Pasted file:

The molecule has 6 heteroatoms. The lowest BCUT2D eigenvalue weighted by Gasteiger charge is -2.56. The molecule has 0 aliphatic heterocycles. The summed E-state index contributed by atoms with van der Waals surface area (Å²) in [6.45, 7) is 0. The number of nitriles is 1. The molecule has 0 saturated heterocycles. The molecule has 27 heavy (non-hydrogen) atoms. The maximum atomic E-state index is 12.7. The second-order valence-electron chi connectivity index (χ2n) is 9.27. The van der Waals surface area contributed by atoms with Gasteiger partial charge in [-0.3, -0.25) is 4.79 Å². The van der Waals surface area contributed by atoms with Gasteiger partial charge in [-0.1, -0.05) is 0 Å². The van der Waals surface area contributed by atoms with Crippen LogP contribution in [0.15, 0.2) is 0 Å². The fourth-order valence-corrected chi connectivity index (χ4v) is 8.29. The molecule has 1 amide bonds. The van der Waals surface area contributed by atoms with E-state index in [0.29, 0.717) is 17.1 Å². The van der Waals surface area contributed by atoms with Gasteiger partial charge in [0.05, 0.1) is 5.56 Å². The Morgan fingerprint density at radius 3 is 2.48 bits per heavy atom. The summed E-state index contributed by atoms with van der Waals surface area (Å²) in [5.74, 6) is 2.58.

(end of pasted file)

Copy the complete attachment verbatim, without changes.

The molecule has 6 heteroatoms. The lowest BCUT2D eigenvalue weighted by Gasteiger charge is -2.56. The molecule has 0 aliphatic heterocycles. The summed E-state index contributed by atoms with van der Waals surface area (Å²) in [6.45, 7) is 0. The number of nitriles is 1. The molecule has 0 saturated heterocycles. The molecule has 27 heavy (non-hydrogen) atoms. The maximum atomic E-state index is 12.7. The second-order valence-electron chi connectivity index (χ2n) is 9.27. The van der Waals surface area contributed by atoms with Gasteiger partial charge in [-0.3, -0.25) is 4.79 Å². The van der Waals surface area contributed by atoms with Gasteiger partial charge in [-0.1, -0.05) is 0 Å². The van der Waals surface area contributed by atoms with Crippen LogP contribution in [0.15, 0.2) is 0 Å². The fourth-order valence-corrected chi connectivity index (χ4v) is 8.29. The molecule has 1 amide bonds. The van der Waals surface area contributed by atoms with E-state index in [0.29, 0.717) is 17.1 Å². The van der Waals surface area contributed by atoms with Gasteiger partial charge in [0.05, 0.1) is 5.56 Å². The Morgan fingerprint density at radius 3 is 2.48 bits per heavy atom. The summed E-state index contributed by atoms with van der Waals surface area (Å²) in [5.74, 6) is 2.58.